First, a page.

R E Jose Gonzalez
“It was a great lesson. I used to think I’d like to keep
moving up, but this was a reality check. I wasn’t bad at
the senior manager thing, but it wasn’t what drove me.
Sometimes you have to step back. Opportunity is only opportunity if it complements you.”
“LDI was the owner of Manitou when I first joined the
company, but LDI was an investment firm. I knew eventually Answer/Manitou would be sold. You become a victim of
your own success. Once you grow, the company is easier to
sell. LDI sold Manitou to a new investment group, and that
group didn’t mesh as well with the Answer/Manitou culture.
It was fine for a few years, because we had been doing so
well, but things started to change. I felt like it was going in
the wrong direction. The new owners seemed more interested in cashing out than looking at ways for the products and
company to move forward.
“I had gotten to know the Trek guys very well. We were
working together on the Session 7. 7, and this was around
the time we launched our SPV coil-over shock. The bike was
already developed, so we weren’t able to work with Trek on
designing the kinematics to suit the technology in the shock,
but we could tune it to work pretty well.
“The big breakthrough was the Session 10, which was
a blank canvas at the time. That was around the time that
Trek hired Dylan Howes, and we hit it off right away. Dylan
and I worked together on the bike’s kinematics and the
shock, so everything worked well together. That’s where the
THE WEST COAST LAB
With things deteriorating for Jose at Answer/Manitou,
he spoke to Trek’s Joe Vadeboncoeur and John Riley, who
all knew each other from working together on the Session
projects. Jose dropped the hint that he would be interested in
working for Trek if they ever saw the need. There was one
big obstacle—Trek’s Wisconsin location.
“I didn’t feel I could do the job properly in Wisconsin,”
Jose explained to Trek management. “The weather and
topography work against you for developing mountain
bikes. The area didn’t offer enough descending for a bike
to work under you for a good period of time. And that is
huge. Extended descending helps you do more than tune
the suspension. It helps with chassis dynamics and brak-
ing performance. You just can’t do that with mild elevation
change. You just don’t produce the bike dynamics needed.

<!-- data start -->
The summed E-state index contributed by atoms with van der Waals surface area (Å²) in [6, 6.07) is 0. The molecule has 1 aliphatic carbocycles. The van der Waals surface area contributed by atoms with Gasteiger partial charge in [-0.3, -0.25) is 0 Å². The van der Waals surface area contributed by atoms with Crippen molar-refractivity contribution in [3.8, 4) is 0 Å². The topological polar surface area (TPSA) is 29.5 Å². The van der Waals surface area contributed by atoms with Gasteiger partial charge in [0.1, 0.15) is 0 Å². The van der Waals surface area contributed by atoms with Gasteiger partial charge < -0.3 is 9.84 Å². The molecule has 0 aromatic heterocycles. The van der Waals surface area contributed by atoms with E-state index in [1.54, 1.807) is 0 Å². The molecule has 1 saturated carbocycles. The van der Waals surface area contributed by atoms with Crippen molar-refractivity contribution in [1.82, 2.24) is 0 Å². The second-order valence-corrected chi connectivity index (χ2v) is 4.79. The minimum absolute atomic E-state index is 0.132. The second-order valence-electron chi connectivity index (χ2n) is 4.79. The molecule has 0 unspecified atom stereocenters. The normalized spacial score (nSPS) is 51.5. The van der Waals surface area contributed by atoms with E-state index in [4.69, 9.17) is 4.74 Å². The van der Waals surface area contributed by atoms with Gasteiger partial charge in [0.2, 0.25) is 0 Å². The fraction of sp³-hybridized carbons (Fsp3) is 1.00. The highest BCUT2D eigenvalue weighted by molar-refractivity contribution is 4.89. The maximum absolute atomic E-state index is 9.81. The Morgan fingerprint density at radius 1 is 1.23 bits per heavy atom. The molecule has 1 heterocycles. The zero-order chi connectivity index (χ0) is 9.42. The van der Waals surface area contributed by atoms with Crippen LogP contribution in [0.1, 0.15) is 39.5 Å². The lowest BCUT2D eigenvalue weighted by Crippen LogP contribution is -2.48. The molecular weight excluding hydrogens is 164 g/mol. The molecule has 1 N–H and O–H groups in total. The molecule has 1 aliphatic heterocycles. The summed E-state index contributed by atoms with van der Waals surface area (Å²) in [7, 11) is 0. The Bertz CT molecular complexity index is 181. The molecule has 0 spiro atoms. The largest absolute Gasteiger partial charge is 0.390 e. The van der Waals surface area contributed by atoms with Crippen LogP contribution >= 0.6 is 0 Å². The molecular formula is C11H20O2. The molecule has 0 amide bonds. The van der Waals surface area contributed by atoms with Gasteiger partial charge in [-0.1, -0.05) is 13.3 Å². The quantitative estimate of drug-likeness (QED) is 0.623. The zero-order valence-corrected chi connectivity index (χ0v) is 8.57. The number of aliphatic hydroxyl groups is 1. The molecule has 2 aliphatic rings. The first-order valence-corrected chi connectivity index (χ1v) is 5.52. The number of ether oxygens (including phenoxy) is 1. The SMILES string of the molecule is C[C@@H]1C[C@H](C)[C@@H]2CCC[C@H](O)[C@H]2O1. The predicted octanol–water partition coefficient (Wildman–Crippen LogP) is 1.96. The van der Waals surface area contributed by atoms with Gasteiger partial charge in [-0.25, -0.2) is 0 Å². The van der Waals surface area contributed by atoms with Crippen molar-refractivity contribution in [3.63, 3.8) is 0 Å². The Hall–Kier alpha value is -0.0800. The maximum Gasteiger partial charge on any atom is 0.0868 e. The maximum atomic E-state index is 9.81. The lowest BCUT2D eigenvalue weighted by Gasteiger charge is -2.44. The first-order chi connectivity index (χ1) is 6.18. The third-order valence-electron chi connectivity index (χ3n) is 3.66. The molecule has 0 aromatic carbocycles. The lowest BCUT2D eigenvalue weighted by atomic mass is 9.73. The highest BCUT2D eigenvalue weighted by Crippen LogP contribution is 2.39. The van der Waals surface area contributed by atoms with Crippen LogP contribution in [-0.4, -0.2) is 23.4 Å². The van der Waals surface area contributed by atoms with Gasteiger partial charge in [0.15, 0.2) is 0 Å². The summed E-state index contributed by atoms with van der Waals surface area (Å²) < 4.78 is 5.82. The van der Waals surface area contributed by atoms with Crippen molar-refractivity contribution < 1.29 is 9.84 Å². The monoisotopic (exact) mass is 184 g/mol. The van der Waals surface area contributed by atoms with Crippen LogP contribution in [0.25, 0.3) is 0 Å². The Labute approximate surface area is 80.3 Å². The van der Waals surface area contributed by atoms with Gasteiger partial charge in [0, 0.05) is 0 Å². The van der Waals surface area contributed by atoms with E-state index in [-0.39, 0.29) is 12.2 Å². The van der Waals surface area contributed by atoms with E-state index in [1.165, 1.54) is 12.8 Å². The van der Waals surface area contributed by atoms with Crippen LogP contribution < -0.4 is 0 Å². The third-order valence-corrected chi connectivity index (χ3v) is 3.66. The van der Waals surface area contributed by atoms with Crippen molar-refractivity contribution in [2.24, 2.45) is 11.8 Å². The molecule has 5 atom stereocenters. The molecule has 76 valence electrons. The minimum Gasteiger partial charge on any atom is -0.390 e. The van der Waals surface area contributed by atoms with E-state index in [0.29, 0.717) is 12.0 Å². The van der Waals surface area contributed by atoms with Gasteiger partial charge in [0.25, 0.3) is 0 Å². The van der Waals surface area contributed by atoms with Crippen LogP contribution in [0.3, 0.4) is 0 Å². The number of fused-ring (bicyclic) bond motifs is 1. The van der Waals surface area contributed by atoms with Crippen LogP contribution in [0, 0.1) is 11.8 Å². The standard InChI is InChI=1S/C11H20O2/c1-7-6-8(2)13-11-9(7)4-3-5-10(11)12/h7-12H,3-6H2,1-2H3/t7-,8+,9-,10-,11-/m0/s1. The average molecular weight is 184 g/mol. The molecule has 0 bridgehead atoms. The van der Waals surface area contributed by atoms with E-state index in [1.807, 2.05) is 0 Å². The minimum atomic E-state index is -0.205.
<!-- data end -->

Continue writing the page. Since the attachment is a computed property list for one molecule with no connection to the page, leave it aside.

Also, we have such a broad diversity of terrain out west. We
could also be doing daily R&D during the most critical five
months, December through April.”
From Jose’s pitch came the idea to create a suspension
R&D facility in California. It was eight years ago that Trek
management signed off on both the facility and Jose. The
results have been phenomenal.
THE PERFECT BIKE
“We all value different things from our bikes,” Jose
explains as we finish our talk. “There is no single bike that
is going to suit everyone. It is just like the wheel-size thing.
There is no right or wrong. It is what works best for you and
what you value as a rider.
“But, for the most part, people who hop on our bikes are
very impressed. And that’s what we focus on. We have a
certain ride quality we are after. It is no accident. This is the
way we want our bikes to ride and perform. We are not trying to be anyone else. This is what we like as riders, and we
feel other riders will also value the Trek performance.”
“You can see a pattern,” says Jose about his career path.
“There were building blocks that taught me different skills.
It really helped me create the full package that I would use
to start the R&D office in California for Trek. All of my
opportunities came from organic growth. Every background
is unique to the individual and offers a special blend of life
experience, skills and knowledge. Embrace and leverage that;
it’s very valuable and powerful. It allows your ‘brand’ to
stand apart from others.” ❏
Value call: “We all
value different things
from our bikes,” says
Jose. “There is no
single bike that is going
to suit everyone. It is
just like the wheel size
thing. There is no right
or wrong. It is what
works best for you and
what you value as a
Location, location, location: Jose always felt the West Coast
location was the best place he could do his job properly,
because the weather and topography work in his favor for
developing mountain bikes.